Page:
RE: Feedback on 1.1: Case element content model and attributes

I think the BPEL structured Switch/Case construct is an ideal example to
specify conditional behaviour.
The BPEL specification for Switch is
The switch activity makes it possible to specify conditional behavior. This
activity consists out of an ordered list of conditional branches. Every
branch is specified by a case element followed by one optional otherwise
element. The case elements in a switch are looked at in the order in which
they are placed. The activities specified in the case are executed when the
condition of the case is true. When none of the cases are true, the
activities in the otherwise element are executed. The switch activity is
done when all the activities of one of the branches are completed.
   <case condition="bool-expr">
My experience shows that developers are more then capable of learning this
structure then all the MIPs and Group blah blah
BTW this and the WHILE construct are implemented as part of our XForms
implementation thru the BPEL namespace. I will shortly be releasing some
forms based on "business state machine" this form will contain many
namespaces and we can have a debate on how XForms should be evolving and
what is meant by web applications or as I coin "Weblications"
Kind Regards
facileXForms - Really AJAX at heart


From: [] On Behalf
Of John Boyer
Sent: 19 September 2006 22:46
To: Erik Bruchez
Subject: Re: Feedback on 1.1: Case element content model and attributes

Hi Erik and Rafael, 

Well, I can certainly relate to leaving 'case' alone for now :-) 

However, for the record, I believe that doing model-based switching using
group was not really the best idea. 

Aside from the collateral damage of having made a mess of our notion of form
control by having to sometimes include group and switch and sometimes not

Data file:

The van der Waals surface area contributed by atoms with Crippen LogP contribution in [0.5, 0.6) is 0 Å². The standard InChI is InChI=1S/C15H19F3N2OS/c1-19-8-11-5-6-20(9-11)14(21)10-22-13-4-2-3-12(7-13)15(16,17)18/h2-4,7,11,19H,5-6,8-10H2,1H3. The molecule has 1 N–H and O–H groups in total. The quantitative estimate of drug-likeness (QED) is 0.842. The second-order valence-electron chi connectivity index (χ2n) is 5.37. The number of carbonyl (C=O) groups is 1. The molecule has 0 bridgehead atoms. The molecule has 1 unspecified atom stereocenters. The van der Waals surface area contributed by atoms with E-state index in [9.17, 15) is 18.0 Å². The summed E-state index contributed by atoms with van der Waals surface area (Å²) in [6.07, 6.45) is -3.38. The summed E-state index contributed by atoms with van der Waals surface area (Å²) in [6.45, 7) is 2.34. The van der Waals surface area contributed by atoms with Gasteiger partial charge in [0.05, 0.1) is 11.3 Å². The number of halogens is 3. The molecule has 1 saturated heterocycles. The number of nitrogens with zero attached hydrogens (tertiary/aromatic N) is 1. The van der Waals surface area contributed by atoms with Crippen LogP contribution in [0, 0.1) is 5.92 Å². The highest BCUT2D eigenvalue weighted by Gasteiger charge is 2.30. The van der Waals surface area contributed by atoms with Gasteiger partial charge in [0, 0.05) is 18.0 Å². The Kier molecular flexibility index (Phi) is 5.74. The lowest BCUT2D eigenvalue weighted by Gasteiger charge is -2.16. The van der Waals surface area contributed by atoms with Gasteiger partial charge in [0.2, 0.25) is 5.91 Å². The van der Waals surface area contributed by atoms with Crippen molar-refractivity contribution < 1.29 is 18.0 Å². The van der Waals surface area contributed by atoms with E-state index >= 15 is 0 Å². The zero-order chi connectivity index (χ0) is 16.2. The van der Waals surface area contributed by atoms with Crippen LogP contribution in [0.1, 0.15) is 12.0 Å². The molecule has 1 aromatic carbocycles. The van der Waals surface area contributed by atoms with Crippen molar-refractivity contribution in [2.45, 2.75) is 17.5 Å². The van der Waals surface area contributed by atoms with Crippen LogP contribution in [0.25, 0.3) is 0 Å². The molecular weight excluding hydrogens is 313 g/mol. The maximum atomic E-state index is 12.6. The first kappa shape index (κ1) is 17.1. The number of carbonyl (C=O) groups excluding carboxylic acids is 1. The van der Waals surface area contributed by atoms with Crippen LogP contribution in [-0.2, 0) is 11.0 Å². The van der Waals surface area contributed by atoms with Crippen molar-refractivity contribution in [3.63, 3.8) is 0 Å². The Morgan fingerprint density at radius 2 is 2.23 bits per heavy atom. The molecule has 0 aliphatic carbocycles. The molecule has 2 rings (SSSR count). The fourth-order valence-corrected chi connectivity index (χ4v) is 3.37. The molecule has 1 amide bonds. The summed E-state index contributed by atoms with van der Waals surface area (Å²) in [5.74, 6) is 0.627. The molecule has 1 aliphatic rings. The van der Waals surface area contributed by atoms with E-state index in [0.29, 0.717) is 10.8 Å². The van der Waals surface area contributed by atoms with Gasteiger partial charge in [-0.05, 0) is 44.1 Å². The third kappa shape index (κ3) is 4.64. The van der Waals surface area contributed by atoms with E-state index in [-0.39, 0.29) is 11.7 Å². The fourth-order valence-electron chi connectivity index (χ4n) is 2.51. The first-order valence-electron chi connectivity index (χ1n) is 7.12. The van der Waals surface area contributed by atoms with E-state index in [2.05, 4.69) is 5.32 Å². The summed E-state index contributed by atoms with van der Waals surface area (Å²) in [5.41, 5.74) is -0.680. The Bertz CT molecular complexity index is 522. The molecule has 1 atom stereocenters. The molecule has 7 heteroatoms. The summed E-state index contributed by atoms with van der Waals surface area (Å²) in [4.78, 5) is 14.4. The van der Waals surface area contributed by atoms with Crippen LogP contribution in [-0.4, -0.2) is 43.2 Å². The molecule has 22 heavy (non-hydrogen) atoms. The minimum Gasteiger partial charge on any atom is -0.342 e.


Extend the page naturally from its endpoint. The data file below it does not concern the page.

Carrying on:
include them, the more direct problem is just that using groups to do
switching is not declarative.  The form author's meaning is derived
indirectly through semantics. 

The point is that you either want several groups of controls to be related
into a UI switching construct or you don't, and whether or not you choose to
control that from the data model is orthogonal.  The great weakness of
switch right now is exactly that there is no easy way to control it from the
model, so we are left with having to use a pile of groups that, by
happenstance, only allow one group to be relevant at a time. 

It would be cool to have a switch that could declare itself as behaving
somewhat like a select1, with the cases in it being like items.  So the
single-node binding on the switch would resolve to a node whose value would
be used to select a case by ID, and a toggle action would then behave much
like the user selecting a new and different item in a select1, such that the
ID of the newly selected case would be placed in the data model at the node
indicated by the switch ref. 

Just to avoid confusion, of course, I am obviously not talking about 1.1

My original suggestion was just about better aligning case with group.  I
don't happen to think it's confusing for a selected case to be bound to a
non-relevant node.  The selection of a case is orthogonal to its relevance.
It's just as if, as Erik suggested, you were to put a group inside the case.
You select the case, but the group binds to a non-relevant node, so nothing
in the group is available to the user. 

Frankly, this only came up because I just had finished an action item to
write an erratum to XForms 1.0 saying that you should be able to put XForms
actions in a case, which we would not have had to do if case had contained
UICommon* as group does.  And as I said at the beginning, it can wait :-) 

John M. Boyer, Ph.D.
Senior Product Architect/Research Scientist
Co-Chair, W3C XForms Working Group
Workplace, Portal and Collaboration Software
IBM Victoria Software Lab


Erik Bruchez <> 
Sent by: 

09/18/2006 06:15 AM 



Re: Feedback on 1.1: Case element content model and attributes


Rafael Benito wrote:
> In this case, we should define the behaviour in cases such as having the 
> ref pointing to a non-existant node or a non-relevant node. Then, if the 
> user toggles to that case or selected is "true", what is the behaviour?

That's a good point. If I understand well, xforms:case was introduced to 
provide an alternative to model-based switching. If we introduce 
xforms:case/@ref, then xforms:case starts having a hybrid and possibly 
quite confusing behavior. For this reason I think that it would be best 
to leave xforms:case as it is, without @ref attribute. You can always 
nest xforms:group within xforms:case if needed.


Orbeon - XForms Everywhere:

Received on Wednesday, 20 September 2006 07:45:43 UTC